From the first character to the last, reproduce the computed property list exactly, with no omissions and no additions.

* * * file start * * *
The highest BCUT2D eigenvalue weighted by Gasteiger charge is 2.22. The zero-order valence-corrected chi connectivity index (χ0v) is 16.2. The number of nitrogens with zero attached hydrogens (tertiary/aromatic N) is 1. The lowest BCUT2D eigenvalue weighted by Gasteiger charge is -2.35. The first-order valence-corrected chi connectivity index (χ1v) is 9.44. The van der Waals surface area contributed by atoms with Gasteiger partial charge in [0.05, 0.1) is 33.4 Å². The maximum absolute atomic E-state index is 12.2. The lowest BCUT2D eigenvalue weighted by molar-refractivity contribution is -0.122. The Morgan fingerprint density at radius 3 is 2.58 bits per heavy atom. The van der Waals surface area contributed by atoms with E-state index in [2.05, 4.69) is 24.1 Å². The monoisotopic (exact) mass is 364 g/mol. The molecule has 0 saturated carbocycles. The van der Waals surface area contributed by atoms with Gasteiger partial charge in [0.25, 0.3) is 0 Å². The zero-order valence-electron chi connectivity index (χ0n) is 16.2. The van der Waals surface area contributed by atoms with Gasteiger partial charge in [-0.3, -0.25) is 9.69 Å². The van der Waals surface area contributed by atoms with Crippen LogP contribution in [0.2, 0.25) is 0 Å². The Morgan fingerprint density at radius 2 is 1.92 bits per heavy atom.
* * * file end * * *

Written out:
The highest BCUT2D eigenvalue weighted by Gasteiger charge is 2.22. The zero-order valence-corrected chi connectivity index (χ0v) is 16.2. The number of nitrogens with zero attached hydrogens (tertiary/aromatic N) is 1. The lowest BCUT2D eigenvalue weighted by Gasteiger charge is -2.35. The first-order valence-corrected chi connectivity index (χ1v) is 9.44. The van der Waals surface area contributed by atoms with Gasteiger partial charge in [0.05, 0.1) is 33.4 Å². The maximum absolute atomic E-state index is 12.2. The lowest BCUT2D eigenvalue weighted by molar-refractivity contribution is -0.122. The Morgan fingerprint density at radius 3 is 2.58 bits per heavy atom. The van der Waals surface area contributed by atoms with E-state index in [2.05, 4.69) is 24.1 Å². The monoisotopic (exact) mass is 364 g/mol. The molecule has 0 saturated carbocycles. The van der Waals surface area contributed by atoms with Gasteiger partial charge in [0.25, 0.3) is 0 Å². The zero-order valence-electron chi connectivity index (χ0n) is 16.2. The van der Waals surface area contributed by atoms with Gasteiger partial charge in [-0.3, -0.25) is 9.69 Å². The van der Waals surface area contributed by atoms with Crippen LogP contribution in [0.2, 0.25) is 0 Å². The Morgan fingerprint density at radius 2 is 1.92 bits per heavy atom.